The Spiritual Directors of Color (SDC) Network, Ltd.
About The Spiritual Directors of Color (SDC) Network, Ltd.
The Spiritual Directors of Color (SDC) Network, Ltd., is a nonprofit in good standing incorporated in the State of Maryland and headquartered just outside the city of Washington DC.
The first convening of the SDC Network was at a Spiritual Directors International event in March 2008 in the greater Washington DC area. We were 10 spiritual directors of color from across the globe gathered at a networking table to discuss our concern for the low representation of people of color in contemplative-focused organizations and at related events, and in the resources they use for formation and certification. We were African American, Cameroonian, Puerto Rican, South African, and South Korean. In December 2014, as a founder, convener, and organizer of this Network and after publication of our first anthology Embodied Spirits: Stories of Spiritual Directors of Color, Therese Taylor-Stinson incorporated the Network as a non-stock, tax-exempt partnership with approximately 100 members from around the world, but predominantly African American. After several scrubs to our roster, we now stand at 125 members, and the countries we represent have expanded. Our second anthology Ain't Nobody Gonna Turn Me Around: Stories of Contemplation and Justice published in October 2017, with Therese Taylor-Stinson as the sole editor.
The SDC Network also hosts a closed Facebook group where approximately 75 percent of our members are more closely connected through social media. Events, accomplishments, and collaborative activities are announced there, as well as members welcoming each other and creating a web of connection through social media via Facebook. Our Facebook page also contains our Vision and Mission statement.
We have an ongoing supervisory peer, currently on hiatus as we shift leadership for many of our small groups. The peer group facilitates discussions about spiritual direction using the Shalem group spiritual direction model and the Quaker clearness committee for discussions of contemplative leadership. We have hosted two learning circles thus far--one on our first anthology Embodied Spirits and another on "Spiritual Direction as a Business," which we hope to repeat as a webinar in the near future. We are also planning an Emotional Emancipation Circle (EEC) for spiritual directors of color using our webinar capabilities with two certified EEC facilitators, Therese Taylor-Stinson and Debra Robinson Baker. Emotional Emancipation CirclesSM(EECs) are self-help support groups in which Black people work together to overcome, heal from, and overturn the lie of Black inferiority: The root cause of the devaluing of Black lives.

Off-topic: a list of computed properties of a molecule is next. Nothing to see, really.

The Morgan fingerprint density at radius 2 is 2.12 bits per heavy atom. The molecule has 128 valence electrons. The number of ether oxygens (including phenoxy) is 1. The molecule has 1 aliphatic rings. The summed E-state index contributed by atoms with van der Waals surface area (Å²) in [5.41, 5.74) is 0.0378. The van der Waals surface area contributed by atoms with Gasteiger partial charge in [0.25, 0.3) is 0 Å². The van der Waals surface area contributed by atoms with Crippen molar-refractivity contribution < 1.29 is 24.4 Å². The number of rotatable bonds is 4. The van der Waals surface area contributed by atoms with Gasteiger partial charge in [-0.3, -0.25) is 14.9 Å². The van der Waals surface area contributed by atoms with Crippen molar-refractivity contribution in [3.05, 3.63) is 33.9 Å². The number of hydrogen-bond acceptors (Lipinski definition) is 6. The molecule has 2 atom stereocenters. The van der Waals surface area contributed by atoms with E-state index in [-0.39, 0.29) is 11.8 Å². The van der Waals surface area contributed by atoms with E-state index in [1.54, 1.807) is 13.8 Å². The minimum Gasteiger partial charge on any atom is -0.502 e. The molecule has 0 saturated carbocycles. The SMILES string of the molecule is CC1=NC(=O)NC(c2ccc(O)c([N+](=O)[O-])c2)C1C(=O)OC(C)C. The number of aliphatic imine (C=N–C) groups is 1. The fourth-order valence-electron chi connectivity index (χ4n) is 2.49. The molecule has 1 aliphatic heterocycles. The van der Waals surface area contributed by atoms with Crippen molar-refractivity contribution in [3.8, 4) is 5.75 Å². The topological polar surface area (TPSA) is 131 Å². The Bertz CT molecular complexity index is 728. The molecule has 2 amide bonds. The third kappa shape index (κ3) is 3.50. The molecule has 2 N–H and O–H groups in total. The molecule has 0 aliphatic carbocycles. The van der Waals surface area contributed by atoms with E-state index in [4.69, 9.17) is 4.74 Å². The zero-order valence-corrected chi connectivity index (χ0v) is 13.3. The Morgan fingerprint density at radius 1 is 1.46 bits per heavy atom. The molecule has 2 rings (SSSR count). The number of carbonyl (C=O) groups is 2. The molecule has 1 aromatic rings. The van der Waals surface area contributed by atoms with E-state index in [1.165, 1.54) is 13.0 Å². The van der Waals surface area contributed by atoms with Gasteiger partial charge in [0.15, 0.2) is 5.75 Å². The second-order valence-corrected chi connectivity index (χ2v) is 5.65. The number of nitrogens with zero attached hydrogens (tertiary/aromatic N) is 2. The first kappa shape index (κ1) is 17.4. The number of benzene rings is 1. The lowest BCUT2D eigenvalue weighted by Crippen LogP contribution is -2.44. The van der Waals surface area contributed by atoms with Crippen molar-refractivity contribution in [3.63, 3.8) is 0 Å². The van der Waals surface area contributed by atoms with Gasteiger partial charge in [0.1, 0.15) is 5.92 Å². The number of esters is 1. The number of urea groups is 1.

Our Board is made up of four members:
Rev. Ineda Adesanya (Oakland, CA)
Rev. Gibbon Bogatsu (former Redemptorist, Soweto, SA)
Rev. Dr. Jacquelyn Smith-Crooks (Amherst, MA)
Therese Taylor-Stinson (Washington, DC)
Since our incorporation, we have established annual dues at $25, and we are asking those who can afford it to offer an additional donation to help us build our treasury and to move more fully into our vision and mission.
Vision and Mission Statement of the Spiritual Directors of Color Network, Ltd.
As children of God and members of the human family, we seek to use our collective gifts as spiritual directors of color to bring love and healing to all seekers. We are a community that fully embraces the lived experiences of people of color but is welcoming to all people regardless of race. We strive to be a group that celebrates the richness of diverse cultures, faith traditions, and spiritual practices. We look for opportunities to serve, support, educate, train, nurture, reclaim, and unite those who are seeking God through contemplative practices such as the ministry and practice of spiritual direction.
Our primary mission is to:
1. Create a space for Divine Presence and Mystery;
2. Reclaim as people of color our ancient traditions of contemplative practice that includes the practice and ministry of spiritual direction;
3. Support spiritual directors in their work with diverse populations;
4. Lift up and transmit the unique traditions of our various heritages; and
5. Build a bridge within the broader International spiritual direction community.
6. Offer spiritual support in a culturally affirming context